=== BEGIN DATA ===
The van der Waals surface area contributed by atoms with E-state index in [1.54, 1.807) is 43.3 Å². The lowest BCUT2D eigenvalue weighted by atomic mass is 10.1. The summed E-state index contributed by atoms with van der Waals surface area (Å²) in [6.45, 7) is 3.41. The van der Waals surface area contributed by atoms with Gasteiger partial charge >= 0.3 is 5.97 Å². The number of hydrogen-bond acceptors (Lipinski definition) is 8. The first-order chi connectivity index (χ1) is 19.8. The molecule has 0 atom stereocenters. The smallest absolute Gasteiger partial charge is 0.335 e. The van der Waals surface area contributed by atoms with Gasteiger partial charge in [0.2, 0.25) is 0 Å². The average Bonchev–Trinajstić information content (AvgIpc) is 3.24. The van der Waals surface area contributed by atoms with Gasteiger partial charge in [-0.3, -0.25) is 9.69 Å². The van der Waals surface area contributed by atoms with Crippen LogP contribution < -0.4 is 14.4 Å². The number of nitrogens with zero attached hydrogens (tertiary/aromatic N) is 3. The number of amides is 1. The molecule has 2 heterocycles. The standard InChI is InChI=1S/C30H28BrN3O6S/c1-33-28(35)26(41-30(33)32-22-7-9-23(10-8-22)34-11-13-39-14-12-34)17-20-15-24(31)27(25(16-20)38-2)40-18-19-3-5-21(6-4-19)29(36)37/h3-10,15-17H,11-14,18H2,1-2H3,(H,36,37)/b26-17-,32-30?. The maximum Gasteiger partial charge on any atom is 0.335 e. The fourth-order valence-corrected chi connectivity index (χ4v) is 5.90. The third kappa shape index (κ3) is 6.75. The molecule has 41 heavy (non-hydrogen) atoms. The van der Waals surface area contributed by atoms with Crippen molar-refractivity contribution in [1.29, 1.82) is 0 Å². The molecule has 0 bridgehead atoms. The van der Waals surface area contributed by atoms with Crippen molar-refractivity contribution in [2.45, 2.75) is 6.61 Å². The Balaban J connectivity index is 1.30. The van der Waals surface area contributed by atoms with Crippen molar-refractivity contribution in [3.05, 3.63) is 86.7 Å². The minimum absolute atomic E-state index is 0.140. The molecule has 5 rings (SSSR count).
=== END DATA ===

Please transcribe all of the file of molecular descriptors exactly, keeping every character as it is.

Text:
The van der Waals surface area contributed by atoms with E-state index in [1.54, 1.807) is 43.3 Å². The lowest BCUT2D eigenvalue weighted by atomic mass is 10.1. The summed E-state index contributed by atoms with van der Waals surface area (Å²) in [6.45, 7) is 3.41. The van der Waals surface area contributed by atoms with Gasteiger partial charge >= 0.3 is 5.97 Å². The number of hydrogen-bond acceptors (Lipinski definition) is 8. The first-order chi connectivity index (χ1) is 19.8. The molecule has 0 atom stereocenters. The smallest absolute Gasteiger partial charge is 0.335 e. The van der Waals surface area contributed by atoms with Gasteiger partial charge in [0.2, 0.25) is 0 Å². The average Bonchev–Trinajstić information content (AvgIpc) is 3.24. The van der Waals surface area contributed by atoms with Gasteiger partial charge in [-0.3, -0.25) is 9.69 Å². The van der Waals surface area contributed by atoms with Crippen LogP contribution < -0.4 is 14.4 Å². The number of nitrogens with zero attached hydrogens (tertiary/aromatic N) is 3. The number of amides is 1. The molecule has 2 heterocycles. The standard InChI is InChI=1S/C30H28BrN3O6S/c1-33-28(35)26(41-30(33)32-22-7-9-23(10-8-22)34-11-13-39-14-12-34)17-20-15-24(31)27(25(16-20)38-2)40-18-19-3-5-21(6-4-19)29(36)37/h3-10,15-17H,11-14,18H2,1-2H3,(H,36,37)/b26-17-,32-30?. The maximum Gasteiger partial charge on any atom is 0.335 e. The fourth-order valence-corrected chi connectivity index (χ4v) is 5.90. The third kappa shape index (κ3) is 6.75. The molecule has 41 heavy (non-hydrogen) atoms. The van der Waals surface area contributed by atoms with Crippen molar-refractivity contribution in [1.29, 1.82) is 0 Å². The molecule has 0 bridgehead atoms. The van der Waals surface area contributed by atoms with Crippen molar-refractivity contribution in [2.45, 2.75) is 6.61 Å². The Balaban J connectivity index is 1.30. The van der Waals surface area contributed by atoms with Crippen molar-refractivity contribution in [3.05, 3.63) is 86.7 Å². The minimum absolute atomic E-state index is 0.140. The molecule has 5 rings (SSSR count).